Fort William Henry 1757 Part 1

December 5, 2010

It’s been two weeks since my last post. Sorry but I’ll probably be late again. December is a busy month with Christmas coming up fast and the other day we had a minor disaster here. The hose on the dishwasher broke and flooded the kitchen, down the hallway, two closets and part of the master bedroom. Everything is carpet but the kitchen. Oh well, it gives me incentive to redo the flooring anyway, something I was wanting to do for a while now.

When we last left our story Braddock was defeated, Dieskau was on his way from France with six battalions of French regulars and the Marquis de Vaudreuil the new governor. As soon as Vaudreuil replaced Duquesne as the governor-general he made a plan to attack Fort Oswego. This was a British trading post on the south shore of Lake Ontario in the midst of Iroquois territory.

However, he had to postpone that plan because Colonel William Johnson had been assigned by the British to attack Crown Point on Lake Champlain. Johnson had already started making preparations at the foot of Lac du S. Sacrament for his advance on Crown Point. He had widened the 15 mile portage from the Fort Lyman on the Hudson River to the lake. When he arrived he renamed it Lake George and immediately busied himself constructing a camp from which to launch his attack. Fort Lyman would later become Fort Edward and Johnson’s campsite is where the war’s most famous Fort would be built, Fort William Henry.

Johnson didn’t really concern himself with French movements to his north. Dieskau arrived at Crown Point in the fall to reinforce the French presence there with 3,573 men made up of French soldiers, Canadians and First Nations. Dieskau made the first move. His force moved down Lake Champlain to the headwaters of Wood Creek where a short portage brought them out at the midway point of the new road Johnson had just cut. He had a choice to make. He could either move south and take out Fort Lyman or north and take out Johnson’s campsite. First Nation warriors never like to attack a position that was fortified with heavy artillery so he chose to move north.

Dieskau didn’t realise that Johnson had moved three cannons to the lake and fortified his campsite with a breastwork made of logs. Dieskau attacked but was surprised by cannon fire. They were repelled time and time again. The two adversaries fought more or less to a draw but the Baron was wounded twice and taken prisoner by the Provincials. The French withdrew leaderless.

1755 had not been a good year for the British so although Lake George had not been a military victory the capture and imprisonment of Baron Dieskau gave the skirmish the air of one. Great celebrations were held in New York and Colonel Johnson was received as a great war hero. The British lavished the colonel with rewards including making him a baronet, 5,000 pounds stirling and installing him as Superintendent of Indian Affairs. Some good news at last for the English.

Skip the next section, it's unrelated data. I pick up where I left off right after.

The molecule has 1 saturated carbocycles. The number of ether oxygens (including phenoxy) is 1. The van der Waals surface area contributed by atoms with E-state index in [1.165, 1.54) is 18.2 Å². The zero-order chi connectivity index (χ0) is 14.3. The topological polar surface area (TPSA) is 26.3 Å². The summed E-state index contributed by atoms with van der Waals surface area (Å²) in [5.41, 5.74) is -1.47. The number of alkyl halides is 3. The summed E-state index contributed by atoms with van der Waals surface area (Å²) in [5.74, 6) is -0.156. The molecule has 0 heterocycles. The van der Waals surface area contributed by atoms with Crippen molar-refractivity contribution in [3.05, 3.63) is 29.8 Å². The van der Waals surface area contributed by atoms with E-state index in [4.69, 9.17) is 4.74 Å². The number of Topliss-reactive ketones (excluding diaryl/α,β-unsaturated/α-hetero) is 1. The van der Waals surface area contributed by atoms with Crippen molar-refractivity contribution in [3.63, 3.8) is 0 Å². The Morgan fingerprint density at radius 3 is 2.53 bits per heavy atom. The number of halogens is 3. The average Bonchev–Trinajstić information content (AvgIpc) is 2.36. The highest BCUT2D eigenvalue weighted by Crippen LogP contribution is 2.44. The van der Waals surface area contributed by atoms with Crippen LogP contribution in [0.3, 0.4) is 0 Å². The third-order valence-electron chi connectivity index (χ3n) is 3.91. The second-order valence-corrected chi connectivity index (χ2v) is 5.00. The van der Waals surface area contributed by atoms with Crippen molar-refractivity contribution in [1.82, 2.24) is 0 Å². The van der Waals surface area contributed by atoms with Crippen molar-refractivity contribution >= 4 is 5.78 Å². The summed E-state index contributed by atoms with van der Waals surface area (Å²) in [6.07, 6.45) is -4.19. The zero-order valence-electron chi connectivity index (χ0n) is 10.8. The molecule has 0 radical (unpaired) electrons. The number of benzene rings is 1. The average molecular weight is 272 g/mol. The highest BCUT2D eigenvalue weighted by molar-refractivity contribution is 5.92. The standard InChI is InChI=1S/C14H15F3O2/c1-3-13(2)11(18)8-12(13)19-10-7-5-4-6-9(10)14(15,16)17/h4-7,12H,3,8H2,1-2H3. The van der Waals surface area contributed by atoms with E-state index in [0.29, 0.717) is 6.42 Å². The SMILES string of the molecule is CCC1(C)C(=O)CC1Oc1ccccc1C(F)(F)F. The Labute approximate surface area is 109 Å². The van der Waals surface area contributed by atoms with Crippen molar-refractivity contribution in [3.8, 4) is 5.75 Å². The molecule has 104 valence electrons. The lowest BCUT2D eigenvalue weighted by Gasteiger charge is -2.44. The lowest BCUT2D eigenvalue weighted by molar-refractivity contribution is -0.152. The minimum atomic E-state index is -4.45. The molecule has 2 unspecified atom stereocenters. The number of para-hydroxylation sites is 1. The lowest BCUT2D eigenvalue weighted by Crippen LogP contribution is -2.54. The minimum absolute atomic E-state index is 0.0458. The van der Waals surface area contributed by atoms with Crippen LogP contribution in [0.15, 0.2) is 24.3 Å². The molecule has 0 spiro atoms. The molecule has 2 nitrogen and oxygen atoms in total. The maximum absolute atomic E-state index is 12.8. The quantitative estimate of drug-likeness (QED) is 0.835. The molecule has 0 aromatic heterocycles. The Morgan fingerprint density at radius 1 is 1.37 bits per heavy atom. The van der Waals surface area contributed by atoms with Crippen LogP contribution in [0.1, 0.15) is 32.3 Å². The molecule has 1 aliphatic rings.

The following year Dieskau was replaced with a new general, the Marquis de Montcalm. He and Vaudreuil did not get along. However, they did agree on one thing. Fort Oswego should be the first campaign of 1756. Montcalm had brought two more crack regiments with him from France and he was anxious use them.

Fort Oswego was built at the mouth of the Chouagen River later to be renamed the Oswego River. It was fortified by a stockade and had two out buildings defended by earthen ramparts. It was really just a trading post so was no bastion of defence. Just as the attack started the post’s commandant Colonel Mercer was cut in half by a cannon ball. The British forces defending Oswego quickly became disheartened and surrendered. Casualties were light. The British reported 50 killed and the French even less. However, 1,600 prisoners of war were taken and the plunder was exceeding for the “Praying Indians” that were with Montcalm. The news of the French victory spread through First Nation territories like wildfire.

Montcalm, Vaudreuil and the Intendant Bigot received chief after chief representing some forty First Nations. All wanted to see the great French war chief who had the reputation of being so tall his head bumped the clouds. In actuality Montcalm was a relatively short man. This caused one great war chief to state that a man’s eminence is determined by his deeds not his physical stature.

Meanwhile the British had rebuilt Fort Lyman and renamed it Fort Edward. They also build Fort William Henry at the foot of Lake George. This was where British activity was the greatest. This was where the British presented the most danger. Montcalm prepared to move into the Lake Champlain area and meet the British head on.

NEXT WEEK:  Fort William Henry 1757 – Part 2